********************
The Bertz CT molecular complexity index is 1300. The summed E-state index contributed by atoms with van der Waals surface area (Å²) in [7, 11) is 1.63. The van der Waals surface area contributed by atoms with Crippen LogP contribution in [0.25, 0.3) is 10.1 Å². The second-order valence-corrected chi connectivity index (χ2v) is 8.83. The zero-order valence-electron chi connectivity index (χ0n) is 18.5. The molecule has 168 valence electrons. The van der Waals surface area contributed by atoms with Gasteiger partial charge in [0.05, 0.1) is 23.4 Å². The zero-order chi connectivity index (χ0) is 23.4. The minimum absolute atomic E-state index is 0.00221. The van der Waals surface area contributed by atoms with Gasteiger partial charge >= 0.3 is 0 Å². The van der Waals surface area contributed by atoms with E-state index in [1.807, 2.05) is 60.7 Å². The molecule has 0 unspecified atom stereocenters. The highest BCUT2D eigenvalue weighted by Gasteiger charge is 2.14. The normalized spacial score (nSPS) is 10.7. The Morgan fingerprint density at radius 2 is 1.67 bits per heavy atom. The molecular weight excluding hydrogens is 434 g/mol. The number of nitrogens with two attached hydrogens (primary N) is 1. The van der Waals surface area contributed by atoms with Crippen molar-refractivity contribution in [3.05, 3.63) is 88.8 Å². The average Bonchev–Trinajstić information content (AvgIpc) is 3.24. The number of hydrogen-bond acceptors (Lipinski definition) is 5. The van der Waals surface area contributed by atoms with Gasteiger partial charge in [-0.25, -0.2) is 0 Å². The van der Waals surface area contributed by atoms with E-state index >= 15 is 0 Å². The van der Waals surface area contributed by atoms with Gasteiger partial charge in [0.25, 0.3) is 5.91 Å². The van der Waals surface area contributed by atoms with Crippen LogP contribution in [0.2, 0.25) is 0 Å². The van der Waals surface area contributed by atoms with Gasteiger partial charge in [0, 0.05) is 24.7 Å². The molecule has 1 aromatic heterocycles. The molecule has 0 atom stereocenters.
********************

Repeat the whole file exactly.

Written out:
The Bertz CT molecular complexity index is 1300. The summed E-state index contributed by atoms with van der Waals surface area (Å²) in [7, 11) is 1.63. The van der Waals surface area contributed by atoms with Crippen LogP contribution in [0.25, 0.3) is 10.1 Å². The second-order valence-corrected chi connectivity index (χ2v) is 8.83. The zero-order valence-electron chi connectivity index (χ0n) is 18.5. The molecule has 168 valence electrons. The van der Waals surface area contributed by atoms with Gasteiger partial charge in [0.05, 0.1) is 23.4 Å². The zero-order chi connectivity index (χ0) is 23.4. The minimum absolute atomic E-state index is 0.00221. The van der Waals surface area contributed by atoms with Gasteiger partial charge >= 0.3 is 0 Å². The van der Waals surface area contributed by atoms with E-state index in [1.807, 2.05) is 60.7 Å². The molecule has 0 unspecified atom stereocenters. The highest BCUT2D eigenvalue weighted by Gasteiger charge is 2.14. The normalized spacial score (nSPS) is 10.7. The Morgan fingerprint density at radius 2 is 1.67 bits per heavy atom. The molecular weight excluding hydrogens is 434 g/mol. The number of nitrogens with two attached hydrogens (primary N) is 1. The van der Waals surface area contributed by atoms with Crippen molar-refractivity contribution in [3.05, 3.63) is 88.8 Å². The average Bonchev–Trinajstić information content (AvgIpc) is 3.24. The number of hydrogen-bond acceptors (Lipinski definition) is 5. The van der Waals surface area contributed by atoms with Gasteiger partial charge in [-0.25, -0.2) is 0 Å². The van der Waals surface area contributed by atoms with E-state index >= 15 is 0 Å². The van der Waals surface area contributed by atoms with Gasteiger partial charge in [0.25, 0.3) is 5.91 Å². The van der Waals surface area contributed by atoms with Crippen LogP contribution in [0.2, 0.25) is 0 Å². The van der Waals surface area contributed by atoms with Gasteiger partial charge in [0, 0.05) is 24.7 Å². The molecule has 1 aromatic heterocycles. The molecule has 0 atom stereocenters.